IB reflective activity 4

Throughout this introductory unit I have been comparing both the PYP (IB Primary Years Programme) and the CfE (Curriculum for Excellence). I have discovered that there are many similarities and differences between the two which I will discuss in this post.

Similarities

After reflecting on the PYP information document, the PYP video, the CfE curricular areas and principles of curriculum design document and the CfE video, I realise that there are many similarities between the two. For example, both education systems are completely child centred and aim to prioritise giving pupils a better understanding of the world around them in order to give them “skills for learning, life and work” as said by CfE. Each education system is flexible by giving pupils a say in how their learning will take place. This way pupils learning experiences are more effective as they will engage more from having their voices heard. Both systems also concentrate on making the ethos and community of the school positive and a happy place for pupils to be which allows pupils to feel happy while they learn, improving their learning experiences. In addition, both systems also focus on personal achievement as the PYP and CfE focus on developing pupils confidence and both systems definitely achieve this. PYP achieve this by allowing pupils to reflect on their learning regularly which gets them focusing on how they can become better versions of themselves and how they can be the best they can be. Effective reflection is also achieved in CfE through growth mindset, as well as being able to celebrate pupils achievements outside of school which also increases confidence. In the CfE there are four capacities that children are expected to demonstrate; Responsible Citizens, Effective Contributors, Confident Individuals and Successful Learners. Both systems show that pupils can be responsible citizens because pupils in PYP and CfE are responsible for their own learning and this also makes them effective contributors by immersing themselves fully into their learning. Lastly, both PYP and CfE cover the same subject areas; mathematics, language, science, social studies, arts and personal/social/physical education.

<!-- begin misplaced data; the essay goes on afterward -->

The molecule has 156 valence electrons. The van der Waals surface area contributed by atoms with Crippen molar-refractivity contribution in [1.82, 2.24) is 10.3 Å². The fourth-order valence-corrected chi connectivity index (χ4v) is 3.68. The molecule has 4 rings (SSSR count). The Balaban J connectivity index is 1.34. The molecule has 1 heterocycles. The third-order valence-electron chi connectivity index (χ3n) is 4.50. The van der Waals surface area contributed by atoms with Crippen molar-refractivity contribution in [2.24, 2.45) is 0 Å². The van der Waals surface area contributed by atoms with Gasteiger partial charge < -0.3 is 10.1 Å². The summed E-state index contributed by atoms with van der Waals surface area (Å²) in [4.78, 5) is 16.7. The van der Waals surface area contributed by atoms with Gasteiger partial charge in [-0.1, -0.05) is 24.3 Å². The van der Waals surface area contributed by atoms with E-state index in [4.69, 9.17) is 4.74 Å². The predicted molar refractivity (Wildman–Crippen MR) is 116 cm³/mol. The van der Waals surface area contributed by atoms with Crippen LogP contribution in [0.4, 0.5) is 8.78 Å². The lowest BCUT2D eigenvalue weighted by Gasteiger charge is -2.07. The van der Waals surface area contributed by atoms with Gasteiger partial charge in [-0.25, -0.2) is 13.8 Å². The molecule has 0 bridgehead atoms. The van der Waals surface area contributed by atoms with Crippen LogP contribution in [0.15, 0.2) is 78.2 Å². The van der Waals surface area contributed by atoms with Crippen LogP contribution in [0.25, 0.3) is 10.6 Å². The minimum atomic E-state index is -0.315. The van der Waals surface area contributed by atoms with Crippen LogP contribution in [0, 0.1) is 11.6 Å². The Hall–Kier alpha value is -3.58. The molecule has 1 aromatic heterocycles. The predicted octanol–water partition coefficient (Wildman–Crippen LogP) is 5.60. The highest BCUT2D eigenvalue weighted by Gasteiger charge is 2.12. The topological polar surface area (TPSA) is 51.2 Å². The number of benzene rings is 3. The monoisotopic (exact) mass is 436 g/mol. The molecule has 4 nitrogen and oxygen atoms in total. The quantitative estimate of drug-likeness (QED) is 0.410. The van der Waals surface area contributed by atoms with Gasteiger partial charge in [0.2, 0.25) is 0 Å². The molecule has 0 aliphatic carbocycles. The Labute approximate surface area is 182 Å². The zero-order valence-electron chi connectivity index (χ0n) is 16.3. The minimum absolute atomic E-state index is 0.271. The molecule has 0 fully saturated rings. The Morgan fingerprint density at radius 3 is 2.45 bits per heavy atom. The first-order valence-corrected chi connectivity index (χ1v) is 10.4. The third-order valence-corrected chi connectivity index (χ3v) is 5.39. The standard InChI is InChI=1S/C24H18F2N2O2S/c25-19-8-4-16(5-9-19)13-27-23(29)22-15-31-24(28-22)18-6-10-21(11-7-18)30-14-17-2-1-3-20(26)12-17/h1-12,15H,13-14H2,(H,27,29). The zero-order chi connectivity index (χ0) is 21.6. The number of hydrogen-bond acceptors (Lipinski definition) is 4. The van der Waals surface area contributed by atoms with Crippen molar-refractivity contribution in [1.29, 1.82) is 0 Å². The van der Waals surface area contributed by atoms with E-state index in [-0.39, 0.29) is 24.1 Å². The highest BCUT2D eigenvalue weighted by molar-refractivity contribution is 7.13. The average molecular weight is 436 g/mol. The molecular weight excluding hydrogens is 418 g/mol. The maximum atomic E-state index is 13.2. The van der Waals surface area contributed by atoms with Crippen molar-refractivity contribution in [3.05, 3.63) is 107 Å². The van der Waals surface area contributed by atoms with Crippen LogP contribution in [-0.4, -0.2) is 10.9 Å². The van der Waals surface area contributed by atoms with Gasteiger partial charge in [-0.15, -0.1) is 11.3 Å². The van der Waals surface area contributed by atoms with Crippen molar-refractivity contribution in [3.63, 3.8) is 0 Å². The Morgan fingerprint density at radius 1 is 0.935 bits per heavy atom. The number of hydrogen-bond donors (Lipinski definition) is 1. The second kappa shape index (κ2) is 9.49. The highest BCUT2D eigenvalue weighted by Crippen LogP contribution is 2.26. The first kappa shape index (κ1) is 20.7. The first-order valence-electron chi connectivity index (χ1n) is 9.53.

Differences

From my reflections, I gathered that even though both PYP and CfE very much have the same aims in what they want to achieve, they have slightly different methods of fulfilling their aims. For example, I felt that the example in the PYP video about the “plants” topic got me to see that with PYP, the system is much more people based as through learning different subjects the pupils are learning more about the world around them whilst learning the subject, for example learning about world issues such as deforestation in the topic of plants rather than connecting the topic to a different subject area such as maths or science. With the CfE, it is very much more subject based and focusing on different subject outcomes to complete whereas PYP don’t really have outcomes in their curriculum. PYP have different outcomes that focus on the development of the child as a person rather than developing intellectually and academically as their outcomes are “who we are”, “where we are in place and time”, “how we express ourselves” and “how the world works”. The CfE have principles that are more academically based such as “challenge and enjoyment”, “breadth”, “progression”, “depth”, “personalisation and choice”, “coherence” and “relevance”. In CfE the themes are very much subject based as teachers implement these into their lessons to make teaching the subject more effective, whereas the PYP themes are very much people based and are implemented in lessons to “effectively allow students to “step up” beyond the confines of learning within subject areas” as said by the PYP document. In short, CfE focus on making teaching each subject area as effectively as possible to give pupils the best quality education, whereas PYP are trying to steer away from the idea of subject areas and link all aspects of education into one. 

 

In conclusion, I have learnt that there are many ways in which the PYP and CfE are very similar and also ho they are very different. Both education systems are very effective in their own unique ways! From my research it is making me very excited to see these similarities and differences in practice when I complete my IB placement!